Health & Wellbeing

High-tech comb uses plasma to kill lice

As some parents will already know, head lice infestations can be very difficult to treat. Typically a toxic shampoo or lotion has to first be applied to the sufferer's scalp, after which the lice are removed by pulling a specialized comb through their hair. Louse eggs aren't harmed by such shampoos, however, so the treatment needs to be repeated once they've hatched. This means more nasty chemicals, and more discomfort for the child (or adult). That's why researchers at Germany's Fraunhofer Institute for Surface Engineering and Thin Films have developed an alternative, in the form of a comb that zaps the pests with cold plasma.Read More


Fraunhofer device could be a surgeon's third arm

Being a surgeon is a pretty high-stress job, and relies heavily on surgical assistants for things like setting clamps and holding tools. Researchers from Germany's Fraunhofer Institute are looking to lighten the load a little, by developing a metal hand that lets surgeons more directly control what's happening on the operating table.Read More

The microoptic lenses behind BMW's Welcome Light Carpet

For the late-night reveler, the new BMW 7 Series has a feature that makes the walk through the carpark a bit less frustrating. At the press of a key fob, the Welcome Light Carpet lighting system shines a striped pattern of light on the ground to guide motorists back to their car thanks to a system of microoptic lenses developed by the Fraunhofer Institute.Read More


Nanotube film could heat electric cars without draining their batteries

While some electric cars may have a decent range in places like California, they're not so impressive in locations with frigid winters. That's because their battery is powering not only the motor, but also the cabin heating system. Now, however, engineers at Germany's Fraunhofer Institute for Manufacturing Engineering and Automation are developing new technology that could keep EV drivers warm, without leaving them stranded.Read More


Prototype vehicle seat is adjusted using hand gestures

Tired of trying to remember what knobs move your car seat in which direction? Well, in the not-too-distant future, you may not have to. That's because scientists from Germany's Fraunhofer Institute for Silicate Research and Isringhausen GmbH have developed a seat that's moved using simple intuitive gestures.Read More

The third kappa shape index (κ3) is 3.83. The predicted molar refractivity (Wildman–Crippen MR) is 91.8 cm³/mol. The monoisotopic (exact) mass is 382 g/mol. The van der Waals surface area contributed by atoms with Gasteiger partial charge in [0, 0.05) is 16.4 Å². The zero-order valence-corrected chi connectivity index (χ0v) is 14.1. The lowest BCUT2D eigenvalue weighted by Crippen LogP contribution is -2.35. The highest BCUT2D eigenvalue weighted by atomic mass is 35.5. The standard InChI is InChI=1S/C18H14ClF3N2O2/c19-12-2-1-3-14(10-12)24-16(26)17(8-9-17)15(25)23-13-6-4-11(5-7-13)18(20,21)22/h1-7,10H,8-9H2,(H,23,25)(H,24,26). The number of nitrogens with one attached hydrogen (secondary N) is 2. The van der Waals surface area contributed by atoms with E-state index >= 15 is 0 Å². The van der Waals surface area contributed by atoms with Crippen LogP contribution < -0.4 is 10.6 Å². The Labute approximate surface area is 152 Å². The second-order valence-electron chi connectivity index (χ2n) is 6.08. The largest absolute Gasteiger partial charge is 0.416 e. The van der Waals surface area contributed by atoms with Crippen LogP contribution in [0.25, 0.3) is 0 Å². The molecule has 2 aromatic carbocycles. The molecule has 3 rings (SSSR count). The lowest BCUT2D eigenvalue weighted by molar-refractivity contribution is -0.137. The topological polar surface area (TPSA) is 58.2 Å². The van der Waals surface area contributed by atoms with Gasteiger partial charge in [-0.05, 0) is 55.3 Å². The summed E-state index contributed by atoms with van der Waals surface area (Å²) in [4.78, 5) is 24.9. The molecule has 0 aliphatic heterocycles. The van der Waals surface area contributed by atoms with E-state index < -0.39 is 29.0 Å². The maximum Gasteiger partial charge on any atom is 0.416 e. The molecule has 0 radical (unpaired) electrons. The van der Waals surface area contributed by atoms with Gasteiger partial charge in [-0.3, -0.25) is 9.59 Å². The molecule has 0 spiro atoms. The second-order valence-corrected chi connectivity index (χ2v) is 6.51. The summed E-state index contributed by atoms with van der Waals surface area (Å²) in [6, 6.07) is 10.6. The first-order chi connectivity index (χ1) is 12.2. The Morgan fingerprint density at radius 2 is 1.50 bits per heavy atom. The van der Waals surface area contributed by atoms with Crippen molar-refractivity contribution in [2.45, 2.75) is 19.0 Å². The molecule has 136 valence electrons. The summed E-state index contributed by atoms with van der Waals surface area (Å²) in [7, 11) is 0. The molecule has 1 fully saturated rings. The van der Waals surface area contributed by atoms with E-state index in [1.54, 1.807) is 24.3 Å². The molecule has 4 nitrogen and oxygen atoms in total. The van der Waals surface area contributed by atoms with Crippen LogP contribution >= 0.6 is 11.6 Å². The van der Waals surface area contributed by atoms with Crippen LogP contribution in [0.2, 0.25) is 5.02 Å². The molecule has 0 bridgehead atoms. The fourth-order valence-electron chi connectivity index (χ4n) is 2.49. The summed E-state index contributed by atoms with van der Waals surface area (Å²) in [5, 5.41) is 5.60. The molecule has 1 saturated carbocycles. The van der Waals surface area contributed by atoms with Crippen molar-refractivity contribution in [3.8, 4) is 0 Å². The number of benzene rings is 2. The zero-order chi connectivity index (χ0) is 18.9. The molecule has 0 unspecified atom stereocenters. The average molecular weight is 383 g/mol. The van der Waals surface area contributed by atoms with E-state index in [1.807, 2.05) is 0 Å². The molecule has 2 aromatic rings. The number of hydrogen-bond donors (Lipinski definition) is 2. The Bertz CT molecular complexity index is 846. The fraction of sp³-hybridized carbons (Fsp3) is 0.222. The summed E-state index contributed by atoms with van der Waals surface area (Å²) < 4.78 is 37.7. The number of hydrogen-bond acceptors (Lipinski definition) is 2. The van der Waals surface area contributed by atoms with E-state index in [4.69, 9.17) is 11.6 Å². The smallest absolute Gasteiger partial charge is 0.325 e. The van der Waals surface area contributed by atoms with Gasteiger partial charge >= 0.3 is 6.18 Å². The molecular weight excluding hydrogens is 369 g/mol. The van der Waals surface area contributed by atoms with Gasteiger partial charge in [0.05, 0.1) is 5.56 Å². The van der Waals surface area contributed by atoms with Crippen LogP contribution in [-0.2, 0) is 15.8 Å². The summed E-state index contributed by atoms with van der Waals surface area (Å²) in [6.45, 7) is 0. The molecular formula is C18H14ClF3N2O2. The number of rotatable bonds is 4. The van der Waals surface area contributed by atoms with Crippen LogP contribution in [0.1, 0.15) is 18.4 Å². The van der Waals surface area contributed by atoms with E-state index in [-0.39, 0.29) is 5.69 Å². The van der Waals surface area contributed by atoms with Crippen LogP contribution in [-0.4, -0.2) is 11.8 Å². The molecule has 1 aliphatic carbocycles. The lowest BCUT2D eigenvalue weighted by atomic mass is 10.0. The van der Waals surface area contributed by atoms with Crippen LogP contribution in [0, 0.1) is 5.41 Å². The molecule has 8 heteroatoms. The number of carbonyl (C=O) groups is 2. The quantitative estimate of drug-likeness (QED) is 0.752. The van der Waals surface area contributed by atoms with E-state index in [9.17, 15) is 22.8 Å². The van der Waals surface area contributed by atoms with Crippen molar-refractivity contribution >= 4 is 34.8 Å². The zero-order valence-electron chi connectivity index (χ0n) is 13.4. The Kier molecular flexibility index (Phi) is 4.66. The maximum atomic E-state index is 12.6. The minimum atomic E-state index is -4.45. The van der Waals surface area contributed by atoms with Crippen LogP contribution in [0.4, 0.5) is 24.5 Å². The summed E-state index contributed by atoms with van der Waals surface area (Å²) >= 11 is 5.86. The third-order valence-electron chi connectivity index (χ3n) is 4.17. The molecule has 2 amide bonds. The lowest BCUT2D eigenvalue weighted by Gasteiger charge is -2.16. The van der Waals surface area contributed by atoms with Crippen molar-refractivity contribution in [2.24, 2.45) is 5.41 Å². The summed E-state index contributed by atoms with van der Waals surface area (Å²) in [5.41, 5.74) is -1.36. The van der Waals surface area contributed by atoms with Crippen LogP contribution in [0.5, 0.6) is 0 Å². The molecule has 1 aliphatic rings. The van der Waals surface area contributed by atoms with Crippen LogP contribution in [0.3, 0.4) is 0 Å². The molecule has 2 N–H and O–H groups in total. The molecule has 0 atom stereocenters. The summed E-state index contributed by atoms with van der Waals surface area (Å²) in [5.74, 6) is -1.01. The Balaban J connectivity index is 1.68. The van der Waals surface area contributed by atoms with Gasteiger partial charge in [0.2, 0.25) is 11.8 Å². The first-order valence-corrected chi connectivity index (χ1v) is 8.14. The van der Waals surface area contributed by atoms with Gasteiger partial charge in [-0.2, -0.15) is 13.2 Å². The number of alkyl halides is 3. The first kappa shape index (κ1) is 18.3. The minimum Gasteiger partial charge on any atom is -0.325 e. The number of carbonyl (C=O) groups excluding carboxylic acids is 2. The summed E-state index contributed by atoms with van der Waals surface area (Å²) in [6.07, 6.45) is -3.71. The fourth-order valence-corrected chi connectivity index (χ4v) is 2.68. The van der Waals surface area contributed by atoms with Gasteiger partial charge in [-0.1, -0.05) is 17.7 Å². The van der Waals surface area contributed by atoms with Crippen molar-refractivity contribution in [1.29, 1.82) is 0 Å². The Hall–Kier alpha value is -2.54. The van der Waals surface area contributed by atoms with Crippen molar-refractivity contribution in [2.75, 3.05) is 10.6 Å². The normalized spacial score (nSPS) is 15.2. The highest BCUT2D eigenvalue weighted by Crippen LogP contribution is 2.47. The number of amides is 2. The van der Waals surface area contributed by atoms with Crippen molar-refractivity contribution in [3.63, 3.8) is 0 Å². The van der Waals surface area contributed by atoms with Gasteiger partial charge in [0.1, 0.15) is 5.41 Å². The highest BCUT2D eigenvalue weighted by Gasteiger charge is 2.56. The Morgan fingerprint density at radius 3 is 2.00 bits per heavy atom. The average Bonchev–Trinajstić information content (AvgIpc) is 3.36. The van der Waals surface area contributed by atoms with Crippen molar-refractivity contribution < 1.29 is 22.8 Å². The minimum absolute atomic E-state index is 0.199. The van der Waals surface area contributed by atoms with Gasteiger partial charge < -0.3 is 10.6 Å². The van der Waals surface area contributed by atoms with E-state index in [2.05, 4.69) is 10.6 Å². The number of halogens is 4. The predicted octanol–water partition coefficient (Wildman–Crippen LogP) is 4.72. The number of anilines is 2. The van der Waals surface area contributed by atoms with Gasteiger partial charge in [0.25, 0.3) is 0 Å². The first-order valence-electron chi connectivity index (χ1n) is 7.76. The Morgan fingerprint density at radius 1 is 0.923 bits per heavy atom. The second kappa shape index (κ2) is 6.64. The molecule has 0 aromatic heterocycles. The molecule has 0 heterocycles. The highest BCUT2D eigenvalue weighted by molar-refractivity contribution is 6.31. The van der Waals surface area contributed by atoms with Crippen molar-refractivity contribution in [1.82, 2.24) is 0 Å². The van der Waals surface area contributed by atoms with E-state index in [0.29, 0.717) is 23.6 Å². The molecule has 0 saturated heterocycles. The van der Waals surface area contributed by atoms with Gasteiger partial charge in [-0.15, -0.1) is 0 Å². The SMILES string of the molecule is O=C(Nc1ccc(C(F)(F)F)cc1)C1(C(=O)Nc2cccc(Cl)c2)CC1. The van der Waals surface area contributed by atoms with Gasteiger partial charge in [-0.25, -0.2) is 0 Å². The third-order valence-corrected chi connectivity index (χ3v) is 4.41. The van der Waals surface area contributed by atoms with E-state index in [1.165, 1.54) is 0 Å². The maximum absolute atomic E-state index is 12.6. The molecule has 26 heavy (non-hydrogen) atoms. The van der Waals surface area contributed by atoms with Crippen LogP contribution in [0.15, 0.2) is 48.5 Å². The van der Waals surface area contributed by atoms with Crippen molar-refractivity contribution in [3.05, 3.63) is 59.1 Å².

Implantable pump to regulate fluids in the eye and preserve vision

When its levels are slightly off-kilter, eye fluid can create pretty big problems for our vision. When blockages occur they can lead to a build up in pressure that destroys the optic nerve and causes blindness, a condition we know as glaucoma. In contrast, a lack of fluid can cause the eye to cave in and stop functioning, a disease known as phthisis bulbi. Currently, little can be done about these irreversible conditions once they take hold, but Fraunhofer researchers have a potential solution in the works by way of a microscopic pump that can be implanted in the eyeball to regulate ocular pressure.Read More

Urban Transport

Fast-charging EDDA electric bus shows promise for regular use

If electric buses are ever going to become a common sight in cities around the world, then they'll need to be able to operate like their traditional counterparts. This means no taking long breaks to recharge, or sacrificing seating space for the storage of huge batteries. While allowing them to draw power from the road is one alternative, the European EDDA Bus consortium is working on another – electric buses that can grab a quick charge at bus stops in just a few minutes.Read More


Fraunhofer tech to allow less conspicuous smartglasses

Smartglasses, or augmented reality glasses, may have found niches in military and industrial circles, but haven't really caught on with consumers for a number of reasons – a major one being that they're extremely conspicuous. To help rectify this, the Fraunhofer Institute for Applied Optics and Precision Engineering (IOF) in Jena, Germany, has developed technology that allows for a more unobtrusive design, while also providing improved functionality.Read More

Good Thinking

Apps help deaf cinema-goers hear movies

For people with limited hearing, understanding movies or plays can be challenging – particularly if they don't own a hearing aid. That's why engineers at Germany's Fraunhofer Institute for Digital Media Technolgy have developed a system that streams audio from the stage or screen to the user's earphone-equipped smartphone.Read More

Health & Wellbeing

Sensor-equipped stockings designed to save diabetics' feet

Even if you're not diabetic, you've probably heard that they need to watch out for problems with their feet. That's because they frequently lack sensation down there, and therefore don't know when it's time to shift their weight in order to relieve pressure on specific areas of their feet. The result can be chronic pressure sores, which can in turn ultimately lead to toe or foot amputations. While pressure-sensing shoe inserts are one option, Germany's Fraunhofer Institute for Silicate Research claims that its pressure-sensing stockings are a better way to go.

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